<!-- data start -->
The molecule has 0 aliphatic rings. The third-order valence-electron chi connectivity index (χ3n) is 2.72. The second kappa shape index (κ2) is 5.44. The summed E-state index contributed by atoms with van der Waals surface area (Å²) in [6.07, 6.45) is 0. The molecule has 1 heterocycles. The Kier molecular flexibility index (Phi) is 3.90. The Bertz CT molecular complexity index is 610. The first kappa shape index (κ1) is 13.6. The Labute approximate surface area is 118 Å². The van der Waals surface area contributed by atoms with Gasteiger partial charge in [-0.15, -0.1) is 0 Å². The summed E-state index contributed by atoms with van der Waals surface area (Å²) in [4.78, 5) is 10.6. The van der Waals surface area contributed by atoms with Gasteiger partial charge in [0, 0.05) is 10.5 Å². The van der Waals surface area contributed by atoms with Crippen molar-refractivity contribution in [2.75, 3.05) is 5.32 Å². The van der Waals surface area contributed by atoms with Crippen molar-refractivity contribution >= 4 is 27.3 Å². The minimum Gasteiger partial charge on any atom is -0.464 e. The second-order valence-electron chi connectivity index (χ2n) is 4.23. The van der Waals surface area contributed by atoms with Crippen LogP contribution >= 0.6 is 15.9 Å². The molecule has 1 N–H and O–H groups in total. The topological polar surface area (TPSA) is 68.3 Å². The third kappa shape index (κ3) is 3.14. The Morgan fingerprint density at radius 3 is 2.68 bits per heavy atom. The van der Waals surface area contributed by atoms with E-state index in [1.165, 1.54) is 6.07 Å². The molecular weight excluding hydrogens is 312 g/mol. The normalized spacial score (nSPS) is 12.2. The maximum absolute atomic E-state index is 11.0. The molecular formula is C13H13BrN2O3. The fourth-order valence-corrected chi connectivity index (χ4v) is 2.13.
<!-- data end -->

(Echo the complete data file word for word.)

The molecule has 0 aliphatic rings. The third-order valence-electron chi connectivity index (χ3n) is 2.72. The second kappa shape index (κ2) is 5.44. The summed E-state index contributed by atoms with van der Waals surface area (Å²) in [6.07, 6.45) is 0. The molecule has 1 heterocycles. The Kier molecular flexibility index (Phi) is 3.90. The Bertz CT molecular complexity index is 610. The first kappa shape index (κ1) is 13.6. The Labute approximate surface area is 118 Å². The van der Waals surface area contributed by atoms with Gasteiger partial charge in [-0.15, -0.1) is 0 Å². The summed E-state index contributed by atoms with van der Waals surface area (Å²) in [4.78, 5) is 10.6. The van der Waals surface area contributed by atoms with Gasteiger partial charge in [0, 0.05) is 10.5 Å². The van der Waals surface area contributed by atoms with Crippen molar-refractivity contribution in [2.75, 3.05) is 5.32 Å². The van der Waals surface area contributed by atoms with Crippen molar-refractivity contribution >= 4 is 27.3 Å². The minimum Gasteiger partial charge on any atom is -0.464 e. The second-order valence-electron chi connectivity index (χ2n) is 4.23. The van der Waals surface area contributed by atoms with Crippen LogP contribution >= 0.6 is 15.9 Å². The molecule has 1 N–H and O–H groups in total. The topological polar surface area (TPSA) is 68.3 Å². The third kappa shape index (κ3) is 3.14. The Morgan fingerprint density at radius 3 is 2.68 bits per heavy atom. The van der Waals surface area contributed by atoms with E-state index in [1.165, 1.54) is 6.07 Å². The molecular weight excluding hydrogens is 312 g/mol. The normalized spacial score (nSPS) is 12.2. The maximum absolute atomic E-state index is 11.0. The molecular formula is C13H13BrN2O3. The fourth-order valence-corrected chi connectivity index (χ4v) is 2.13.